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If you keep snakes that are less than perfectly tame, or venomous snakes, you should definitely think about using safety tools for their handling. One of the most common safety tools is the snake hook, which is essentially a long stick with a hook at the end that is used to lift and move recalcitrant or snappish snakes. Designs of snake hooks can be very different, ranging from my favorite deeply bent long hook made by Midwest (http://www.tongs.com) to lightweight V-shaped hook designs with flattened ends that are good for scooping up neonates.
You can make your own hooks at home, but keep in mind that the larger the snake you intend to pick up with them, the wider and sturdier the hook needs to be in order to give the snake a safe and comfortable ride. Using too small or too thin a hook can break a snake`s ribs.
To more safely examine a snake that is likely to bite, use a clear plastic tube that is blocked off at one end and just slightly bigger than the snake's body. Get about a third to half the animal's body inside the tube, and grasp it firmly at the juncture of the tube and its body to keep its head safely inside. You can then examine it with much less difficulty.
You can purchase a set of snake tubes from Midwest (http://www.tongs.com) or Glades Herp (http://www.gherp.com), but you can also improvise at home using any clear plastic tube that is reasonably sturdy and that you can cut to a convenient length (usually about 2-3 feet). Some products such as large maps, posters and some specialized auto parts come packaged in clear plastic tubing; see what you can scrounge from the stores.
The use of tongs in handling snakes has always been controversial. The old Pilstrom style tongs with their scissor-like interlocking closure were originally designed to snip fruit off of trees, not to pick up delicate fragile creatures with thin bones, but they were quickly adopted for use in handling venomous snakes during events like the cruel and brutal rattlesnake roundups . Unfortunately a lot of damage was done with them, since it is very easy for a novice to apply too much pressure or to use an incorrect angle resulting in broken bones or internal injuries.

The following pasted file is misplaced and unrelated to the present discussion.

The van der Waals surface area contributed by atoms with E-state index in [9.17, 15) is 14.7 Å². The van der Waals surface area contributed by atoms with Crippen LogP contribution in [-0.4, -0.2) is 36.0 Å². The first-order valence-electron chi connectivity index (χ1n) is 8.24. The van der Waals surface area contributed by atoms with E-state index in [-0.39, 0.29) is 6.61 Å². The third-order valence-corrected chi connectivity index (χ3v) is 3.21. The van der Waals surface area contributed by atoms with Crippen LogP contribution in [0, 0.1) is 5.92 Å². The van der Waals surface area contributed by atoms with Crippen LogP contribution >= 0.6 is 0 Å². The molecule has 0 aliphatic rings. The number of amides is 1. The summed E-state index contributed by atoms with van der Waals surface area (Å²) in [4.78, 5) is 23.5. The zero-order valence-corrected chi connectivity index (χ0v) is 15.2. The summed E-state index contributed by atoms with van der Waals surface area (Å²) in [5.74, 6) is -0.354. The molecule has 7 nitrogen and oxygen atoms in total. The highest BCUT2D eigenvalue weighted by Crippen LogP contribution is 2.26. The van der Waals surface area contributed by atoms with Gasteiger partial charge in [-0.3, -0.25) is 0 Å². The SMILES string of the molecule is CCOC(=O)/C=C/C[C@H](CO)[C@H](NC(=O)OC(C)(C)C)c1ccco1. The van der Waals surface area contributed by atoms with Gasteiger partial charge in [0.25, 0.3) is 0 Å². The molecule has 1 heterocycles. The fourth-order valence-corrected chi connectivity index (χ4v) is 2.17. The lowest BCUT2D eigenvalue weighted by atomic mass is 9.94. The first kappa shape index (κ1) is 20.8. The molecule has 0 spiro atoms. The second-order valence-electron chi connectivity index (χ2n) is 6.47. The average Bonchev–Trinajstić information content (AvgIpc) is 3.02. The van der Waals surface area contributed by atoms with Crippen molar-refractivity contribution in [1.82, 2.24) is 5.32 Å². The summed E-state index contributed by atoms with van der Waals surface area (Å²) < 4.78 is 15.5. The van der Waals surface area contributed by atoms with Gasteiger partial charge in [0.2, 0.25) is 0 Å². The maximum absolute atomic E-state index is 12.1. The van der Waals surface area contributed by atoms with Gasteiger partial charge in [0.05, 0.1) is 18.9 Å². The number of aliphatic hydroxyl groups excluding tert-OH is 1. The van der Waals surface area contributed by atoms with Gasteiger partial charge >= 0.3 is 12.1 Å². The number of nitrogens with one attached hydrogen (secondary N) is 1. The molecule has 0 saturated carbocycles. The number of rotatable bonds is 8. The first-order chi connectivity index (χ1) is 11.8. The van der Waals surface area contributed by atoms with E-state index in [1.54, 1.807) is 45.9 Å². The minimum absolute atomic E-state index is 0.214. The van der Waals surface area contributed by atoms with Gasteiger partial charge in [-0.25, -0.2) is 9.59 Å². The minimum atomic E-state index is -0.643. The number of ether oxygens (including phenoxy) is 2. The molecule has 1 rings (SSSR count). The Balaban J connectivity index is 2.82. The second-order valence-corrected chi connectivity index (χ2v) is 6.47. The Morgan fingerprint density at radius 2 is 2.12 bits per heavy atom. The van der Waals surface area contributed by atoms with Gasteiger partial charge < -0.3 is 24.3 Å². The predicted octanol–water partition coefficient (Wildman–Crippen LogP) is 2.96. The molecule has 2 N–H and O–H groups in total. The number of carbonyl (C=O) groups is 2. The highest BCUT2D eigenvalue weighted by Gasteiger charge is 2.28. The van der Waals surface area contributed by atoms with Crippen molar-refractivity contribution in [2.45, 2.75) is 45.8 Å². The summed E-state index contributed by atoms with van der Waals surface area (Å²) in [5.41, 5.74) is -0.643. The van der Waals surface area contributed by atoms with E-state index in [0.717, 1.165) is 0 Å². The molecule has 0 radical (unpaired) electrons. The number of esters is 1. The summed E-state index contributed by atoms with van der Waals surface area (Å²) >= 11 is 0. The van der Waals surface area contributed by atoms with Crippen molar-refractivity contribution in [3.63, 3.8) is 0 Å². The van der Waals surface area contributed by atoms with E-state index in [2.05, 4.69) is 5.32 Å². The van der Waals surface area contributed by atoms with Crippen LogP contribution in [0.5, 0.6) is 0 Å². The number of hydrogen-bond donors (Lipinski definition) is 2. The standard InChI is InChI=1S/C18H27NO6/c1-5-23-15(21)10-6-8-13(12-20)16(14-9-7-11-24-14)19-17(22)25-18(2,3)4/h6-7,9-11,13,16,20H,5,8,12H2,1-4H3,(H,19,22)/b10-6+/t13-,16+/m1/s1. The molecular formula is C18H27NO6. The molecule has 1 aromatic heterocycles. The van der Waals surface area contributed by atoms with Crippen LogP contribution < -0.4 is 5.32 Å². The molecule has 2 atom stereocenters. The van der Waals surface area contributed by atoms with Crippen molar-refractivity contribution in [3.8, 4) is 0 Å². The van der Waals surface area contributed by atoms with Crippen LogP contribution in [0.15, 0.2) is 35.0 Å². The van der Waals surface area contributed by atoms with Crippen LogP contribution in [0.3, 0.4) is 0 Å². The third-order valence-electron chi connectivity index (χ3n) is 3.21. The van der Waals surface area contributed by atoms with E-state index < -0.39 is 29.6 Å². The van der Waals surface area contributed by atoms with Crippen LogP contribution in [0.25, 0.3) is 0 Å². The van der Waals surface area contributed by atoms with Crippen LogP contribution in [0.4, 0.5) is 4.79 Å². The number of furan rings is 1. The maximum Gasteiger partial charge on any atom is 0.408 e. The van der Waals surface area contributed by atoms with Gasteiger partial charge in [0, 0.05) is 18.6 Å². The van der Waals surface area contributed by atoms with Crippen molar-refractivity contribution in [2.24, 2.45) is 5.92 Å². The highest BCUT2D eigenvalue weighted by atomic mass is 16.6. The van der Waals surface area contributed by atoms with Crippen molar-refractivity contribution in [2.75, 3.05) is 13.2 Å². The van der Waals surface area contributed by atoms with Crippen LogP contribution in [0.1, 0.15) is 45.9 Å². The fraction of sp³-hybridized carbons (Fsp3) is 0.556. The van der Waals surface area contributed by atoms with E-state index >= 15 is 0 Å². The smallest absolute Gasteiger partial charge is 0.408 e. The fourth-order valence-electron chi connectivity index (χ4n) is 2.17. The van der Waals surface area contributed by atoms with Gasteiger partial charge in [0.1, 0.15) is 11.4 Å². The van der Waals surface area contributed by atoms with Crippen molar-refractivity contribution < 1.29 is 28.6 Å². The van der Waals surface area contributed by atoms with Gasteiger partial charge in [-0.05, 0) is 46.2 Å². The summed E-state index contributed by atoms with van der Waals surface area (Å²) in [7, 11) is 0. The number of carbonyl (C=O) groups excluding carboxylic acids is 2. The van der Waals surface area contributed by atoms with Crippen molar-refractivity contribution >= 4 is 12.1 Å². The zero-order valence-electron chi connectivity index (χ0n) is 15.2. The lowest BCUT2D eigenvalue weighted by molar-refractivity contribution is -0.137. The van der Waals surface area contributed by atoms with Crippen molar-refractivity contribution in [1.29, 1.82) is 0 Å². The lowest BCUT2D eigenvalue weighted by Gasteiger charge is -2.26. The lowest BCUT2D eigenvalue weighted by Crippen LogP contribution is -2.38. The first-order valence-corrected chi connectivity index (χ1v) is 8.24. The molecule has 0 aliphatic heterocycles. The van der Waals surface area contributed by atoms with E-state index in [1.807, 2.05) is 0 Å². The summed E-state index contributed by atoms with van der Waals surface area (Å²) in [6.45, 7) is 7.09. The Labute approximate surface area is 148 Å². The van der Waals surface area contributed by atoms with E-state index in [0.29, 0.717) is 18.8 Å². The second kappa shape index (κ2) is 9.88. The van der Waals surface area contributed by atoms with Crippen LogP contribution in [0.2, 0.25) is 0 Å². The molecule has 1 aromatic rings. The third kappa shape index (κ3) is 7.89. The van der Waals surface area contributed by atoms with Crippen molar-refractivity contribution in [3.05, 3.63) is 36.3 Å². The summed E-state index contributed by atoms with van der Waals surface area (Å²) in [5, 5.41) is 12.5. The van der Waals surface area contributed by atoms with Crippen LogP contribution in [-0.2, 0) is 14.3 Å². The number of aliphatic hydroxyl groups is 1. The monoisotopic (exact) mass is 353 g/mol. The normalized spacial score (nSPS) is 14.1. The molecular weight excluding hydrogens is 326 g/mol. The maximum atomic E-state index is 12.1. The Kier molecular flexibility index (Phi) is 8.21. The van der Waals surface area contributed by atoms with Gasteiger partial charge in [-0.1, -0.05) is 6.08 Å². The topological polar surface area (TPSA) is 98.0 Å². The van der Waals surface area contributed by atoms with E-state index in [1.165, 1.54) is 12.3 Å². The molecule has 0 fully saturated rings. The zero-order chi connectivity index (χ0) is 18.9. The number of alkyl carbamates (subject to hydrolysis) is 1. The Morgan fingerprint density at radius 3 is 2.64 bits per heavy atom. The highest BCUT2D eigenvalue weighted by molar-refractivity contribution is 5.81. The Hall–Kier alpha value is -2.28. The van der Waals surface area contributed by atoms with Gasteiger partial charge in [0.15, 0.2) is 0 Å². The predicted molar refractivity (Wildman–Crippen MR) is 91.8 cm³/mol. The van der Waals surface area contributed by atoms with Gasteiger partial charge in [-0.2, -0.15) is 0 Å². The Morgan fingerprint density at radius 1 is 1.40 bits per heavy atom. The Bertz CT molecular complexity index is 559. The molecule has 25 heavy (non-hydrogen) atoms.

Since then, much gentler and more "snake friendly" designs in tongs have been developed. Whitney style tongs are no longer being consistently manufactured and are very hard to come by (currently they are many months on back order and unable to meet demand), but they were among the first of the safer designs. However they still take some skill to use, and many of the recent and cheaper imitations of the WhitCo tong (such as the Latest Rage design) are inferior in construction and performance. The new "gold standard" in tongs are the Gentle Giants from Midwest (http://www.tongs.com), which are extremely safe and comfortable for both snake and handler, and come highly recommended by the experts.
|Jennifer Mathes, Ph.D.|